Smith collection. One would certainly like to know more about the bidding here.
Among all these items Kubla Khan remains the single most powerful literary relic. The
text occupies one and three-quarter sides of a quarto half-sheet of writing paper. In the
blank space on the verso, following the prose note at the conclusion of the poem, stands
an unsigned but contemporary pencil inscription that offers the only indication of its
early provenance. This states that the copy had been 'Sent by M' Southey, as an
Autograph of Coleridge' (fig. 2). A possible alternative reading 'M""' Southey' that has
been proposed by some scholars seems fairly certainly to be a misapprehension
occasioned by the colon under the superscript ' r ' of ' M^' , the effect of which is
compounded by the presence of tiny flecks of foreign matter in or on the paper at this
point.^^ Precisely why, how and, above all, when did it come into Mrs Smith's
possession ?
. 2. The pencil inscription on the verso of Kubla Khan. Add. MS. 50847, f. iv (detail)
Robert Southey was a West Countryman and a native of Bristol, though partly
brought up by his aunt in Bath. Moreover, thanks to his conversion by Coleridge,
himself an erstwhile resident of Bristol, he was a Unitarian.^^ These circumstances would
have favoured his striking up an acquaintance with the Smiths, though precisely when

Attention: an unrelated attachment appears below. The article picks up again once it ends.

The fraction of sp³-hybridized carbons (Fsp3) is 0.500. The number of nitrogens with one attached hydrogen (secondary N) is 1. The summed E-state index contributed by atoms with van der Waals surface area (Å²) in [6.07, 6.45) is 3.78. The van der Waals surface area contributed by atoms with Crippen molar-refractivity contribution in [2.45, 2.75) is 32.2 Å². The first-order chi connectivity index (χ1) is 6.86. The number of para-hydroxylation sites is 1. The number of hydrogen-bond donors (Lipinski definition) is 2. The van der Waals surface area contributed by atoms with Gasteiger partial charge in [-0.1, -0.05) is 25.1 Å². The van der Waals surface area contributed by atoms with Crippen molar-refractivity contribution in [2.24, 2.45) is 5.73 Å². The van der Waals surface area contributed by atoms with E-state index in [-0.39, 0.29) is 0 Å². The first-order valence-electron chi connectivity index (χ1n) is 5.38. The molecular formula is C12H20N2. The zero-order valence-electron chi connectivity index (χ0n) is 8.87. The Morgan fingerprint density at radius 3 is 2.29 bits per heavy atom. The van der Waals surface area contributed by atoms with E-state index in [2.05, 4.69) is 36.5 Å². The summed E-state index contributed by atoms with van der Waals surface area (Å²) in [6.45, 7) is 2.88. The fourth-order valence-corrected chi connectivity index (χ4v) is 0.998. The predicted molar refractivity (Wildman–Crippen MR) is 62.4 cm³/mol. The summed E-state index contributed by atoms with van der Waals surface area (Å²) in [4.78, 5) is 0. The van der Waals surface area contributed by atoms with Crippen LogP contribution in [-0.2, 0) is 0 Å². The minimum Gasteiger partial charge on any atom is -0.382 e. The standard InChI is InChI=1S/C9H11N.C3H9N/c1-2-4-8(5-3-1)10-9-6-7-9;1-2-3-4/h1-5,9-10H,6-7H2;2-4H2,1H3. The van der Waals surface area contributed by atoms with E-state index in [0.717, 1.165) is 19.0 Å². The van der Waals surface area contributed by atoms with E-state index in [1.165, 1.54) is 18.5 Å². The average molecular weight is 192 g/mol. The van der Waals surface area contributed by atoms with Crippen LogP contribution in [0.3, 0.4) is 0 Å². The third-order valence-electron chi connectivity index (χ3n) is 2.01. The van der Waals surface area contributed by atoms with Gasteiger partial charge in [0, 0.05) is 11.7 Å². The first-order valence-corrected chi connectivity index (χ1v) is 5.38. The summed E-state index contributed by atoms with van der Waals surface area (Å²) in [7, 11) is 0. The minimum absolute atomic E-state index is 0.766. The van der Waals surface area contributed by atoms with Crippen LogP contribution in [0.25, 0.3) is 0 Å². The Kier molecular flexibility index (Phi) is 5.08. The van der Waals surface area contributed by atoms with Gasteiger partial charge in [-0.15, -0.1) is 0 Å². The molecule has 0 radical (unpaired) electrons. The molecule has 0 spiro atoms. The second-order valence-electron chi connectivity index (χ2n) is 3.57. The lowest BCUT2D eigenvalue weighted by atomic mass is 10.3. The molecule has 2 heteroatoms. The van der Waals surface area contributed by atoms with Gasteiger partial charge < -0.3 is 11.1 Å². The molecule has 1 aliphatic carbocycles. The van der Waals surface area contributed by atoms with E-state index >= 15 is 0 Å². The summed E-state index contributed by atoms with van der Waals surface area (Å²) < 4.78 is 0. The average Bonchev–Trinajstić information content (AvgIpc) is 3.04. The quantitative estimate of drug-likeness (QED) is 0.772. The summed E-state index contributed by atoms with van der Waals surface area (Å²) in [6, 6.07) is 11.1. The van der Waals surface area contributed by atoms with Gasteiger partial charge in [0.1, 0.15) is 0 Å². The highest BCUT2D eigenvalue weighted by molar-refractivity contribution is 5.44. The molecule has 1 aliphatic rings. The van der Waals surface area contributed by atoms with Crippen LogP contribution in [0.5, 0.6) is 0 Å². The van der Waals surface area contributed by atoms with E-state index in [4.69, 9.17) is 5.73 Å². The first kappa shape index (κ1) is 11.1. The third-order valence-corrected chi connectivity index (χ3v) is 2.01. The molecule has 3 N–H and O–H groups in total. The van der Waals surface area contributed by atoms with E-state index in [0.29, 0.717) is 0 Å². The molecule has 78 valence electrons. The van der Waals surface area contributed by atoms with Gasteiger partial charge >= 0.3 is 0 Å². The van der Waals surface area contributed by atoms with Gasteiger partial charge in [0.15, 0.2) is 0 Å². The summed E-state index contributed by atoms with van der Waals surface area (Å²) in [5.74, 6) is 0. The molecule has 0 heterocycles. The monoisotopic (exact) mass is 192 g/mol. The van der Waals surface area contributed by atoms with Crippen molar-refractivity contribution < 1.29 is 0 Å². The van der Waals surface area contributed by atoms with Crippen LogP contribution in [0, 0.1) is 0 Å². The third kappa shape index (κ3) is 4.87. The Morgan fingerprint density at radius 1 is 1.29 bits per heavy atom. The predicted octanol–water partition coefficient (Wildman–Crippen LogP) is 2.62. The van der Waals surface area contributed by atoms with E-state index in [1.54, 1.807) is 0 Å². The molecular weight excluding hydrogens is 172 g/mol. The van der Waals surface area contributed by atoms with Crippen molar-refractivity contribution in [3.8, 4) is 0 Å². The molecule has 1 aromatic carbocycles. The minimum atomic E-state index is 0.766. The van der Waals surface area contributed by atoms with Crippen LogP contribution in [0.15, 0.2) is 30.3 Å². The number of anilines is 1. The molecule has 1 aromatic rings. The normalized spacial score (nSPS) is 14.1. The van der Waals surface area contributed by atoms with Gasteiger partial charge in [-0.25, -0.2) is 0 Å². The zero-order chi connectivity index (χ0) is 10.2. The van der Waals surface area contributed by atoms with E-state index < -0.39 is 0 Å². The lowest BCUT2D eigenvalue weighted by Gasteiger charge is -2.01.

and how is still uncertain. The earliest indication occurs in the letter that Southey wrote
to Coleridge from Bristol on 14 March 1803, in which he remarked that it 'is nearly a
week now since Danvers and I returned from Bownham...'.^^ All that we know of this
visit is that Southey was presented with a copy of Hayley's Life ofCowper, a book which
he described as ' the most pick-pocket work, for its shape and price, and author and
publisher, that ever appeared'.^^ Although he soon after returned to the Lakes, where
he had taken up residence in 1800, he did not altogether lose contact with his hosts, and
confirmation of his gift of the Kubla Khan manuscript may be gathered from letters to
Charles Danvers, the Bristol wine merchant who was his friend and frequent
On 7 November 1803 Southey wrote that ' The Bownham letters came in the parcel.
I will make up something for M^® Smith soon - in truth I feel myself very much obliged
to her & her husband.'^^ Although this predates by more than a decade the mention of
her collection made in Ricardo's letter we may be confident that this 'something' was to
be an addition to it. There followed a silence of three months before he returned to this